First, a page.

SeattleAbarth

Solowheel Seattle!

28 posts in this topic

1 hour ago, SeattleAbarth said:

Just met Jeffrey at th Solowheel Seattle location.  Great riding spot!  Had a good chat on what they have coming out that is imminent!   

 

Rode their Extreme...  was so funky!!!  And my wheels in my head grinding. This might be the secret sauce to faster speed cruising... ontop of what they have coming out soon.   Might be a great alternative to KS & Gotway,   Can't wait!!!

 

Thanks again Jeff!  Will definitely meet up and drop by often for the rides!

11353134-928A-4299-9023-ED8A6079EAAB_zps

 

Can you elaborate in any way. You just dropped a whole bunch intriguing tidbits but left us hanging.

What is the extreme and how is it an alternative to Gotway and KingSong?  Secret sauce? Faster speed cruising? What does that mean?

Did you sign a non-disclosure agreement?

 

Thanks,
 Marty

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17 minutes ago, dmethvin said:

Isn't this the same Extreme they've had for a few years? @edwin_rm brought one to the Washington DC meetups a few times. It seemed nice in the look but I don't think the performance specs are great compared to what else you can get today. Of course Edwin seems to be pretty tough on wheels, last I saw him he was limping along on a KS16 with a broken axle clamp. :) 

I know. Doesn't appear to be anything new here. I love the spec's on the Extreme wheel. It's what you would get with a $200 generic wheel. I know the build quality is great (I assume at that price), but 10mph? And a ~10 range? Crazy stuff.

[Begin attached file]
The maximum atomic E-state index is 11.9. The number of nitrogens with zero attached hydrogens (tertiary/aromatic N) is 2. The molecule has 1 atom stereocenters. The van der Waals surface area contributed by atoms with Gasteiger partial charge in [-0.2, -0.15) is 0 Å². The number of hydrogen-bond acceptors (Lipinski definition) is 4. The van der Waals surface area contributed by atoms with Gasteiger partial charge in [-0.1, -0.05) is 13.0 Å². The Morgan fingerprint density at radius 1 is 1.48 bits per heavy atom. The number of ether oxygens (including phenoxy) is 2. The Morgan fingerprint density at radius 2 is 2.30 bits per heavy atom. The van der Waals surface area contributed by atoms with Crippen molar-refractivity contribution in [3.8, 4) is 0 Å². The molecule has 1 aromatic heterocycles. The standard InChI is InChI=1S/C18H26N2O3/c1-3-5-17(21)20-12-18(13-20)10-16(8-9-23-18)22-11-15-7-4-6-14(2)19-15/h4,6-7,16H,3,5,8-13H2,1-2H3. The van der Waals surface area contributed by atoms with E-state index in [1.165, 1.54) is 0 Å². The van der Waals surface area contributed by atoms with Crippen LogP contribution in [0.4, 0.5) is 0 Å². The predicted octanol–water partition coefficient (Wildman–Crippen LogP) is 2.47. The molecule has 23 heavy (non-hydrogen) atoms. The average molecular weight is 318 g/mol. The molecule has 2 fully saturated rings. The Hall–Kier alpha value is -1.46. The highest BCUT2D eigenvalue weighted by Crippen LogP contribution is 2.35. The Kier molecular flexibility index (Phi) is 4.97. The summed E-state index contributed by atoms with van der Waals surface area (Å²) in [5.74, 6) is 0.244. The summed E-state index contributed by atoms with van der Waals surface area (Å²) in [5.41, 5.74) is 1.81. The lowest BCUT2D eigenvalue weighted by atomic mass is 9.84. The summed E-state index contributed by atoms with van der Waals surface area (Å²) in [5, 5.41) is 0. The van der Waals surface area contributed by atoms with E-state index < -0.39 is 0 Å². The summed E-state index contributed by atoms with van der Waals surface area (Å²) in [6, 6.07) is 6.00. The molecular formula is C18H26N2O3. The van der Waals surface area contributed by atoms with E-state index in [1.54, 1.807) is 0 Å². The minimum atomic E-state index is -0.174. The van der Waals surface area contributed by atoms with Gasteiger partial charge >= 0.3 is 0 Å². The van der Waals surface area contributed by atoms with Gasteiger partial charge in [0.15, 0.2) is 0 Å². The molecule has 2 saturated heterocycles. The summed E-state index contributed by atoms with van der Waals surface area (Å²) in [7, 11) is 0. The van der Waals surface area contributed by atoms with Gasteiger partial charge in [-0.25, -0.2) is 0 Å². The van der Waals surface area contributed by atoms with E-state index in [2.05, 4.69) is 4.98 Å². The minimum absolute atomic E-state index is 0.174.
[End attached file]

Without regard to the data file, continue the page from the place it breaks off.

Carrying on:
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Just don't know how they can compete with the 2,000 price and 12mph speed. 

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3 hours ago, SeattleAbarth said:

Might be a great alternative to KS & Gotway

If only that could be true, but sadly, it is far from possible. For reasons that might forever be a mystery, Solowheel decided that underspec'd + overpriced = success.

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2 hours ago, Marty Backe said:

What is the extreme and how is it an alternative to Gotway and KingSong?

The Extreme is an incorrectly named wheel that, although nice, in no way comes anywhere near to being a Gotway or King Song alternative.

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But the motor is an 1800w.  I had quite a bit of questions.  Jeff who I chatted with has been one of their test 🐒...  hope they can put that 1800w wheel to good use. ;)     Which I'm not sure if that's the peak rating,   Why they have a limit set to 10mph is odd.

 

1. bump up the battary

2. Bum up the board to handle higher amp draw.

3.  Motor is already 1800w.  Sooo. No chsnge

 

 

again. Looking forward to the potential. :)

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1800W is the peak rating.

Source: if they don't say if it's nominal or peak, it is not going to be nominal;)

2 hours ago, Marty Backe said:

I love the spec's on the Extreme wheel. It's what you would get with a $200 generic wheel.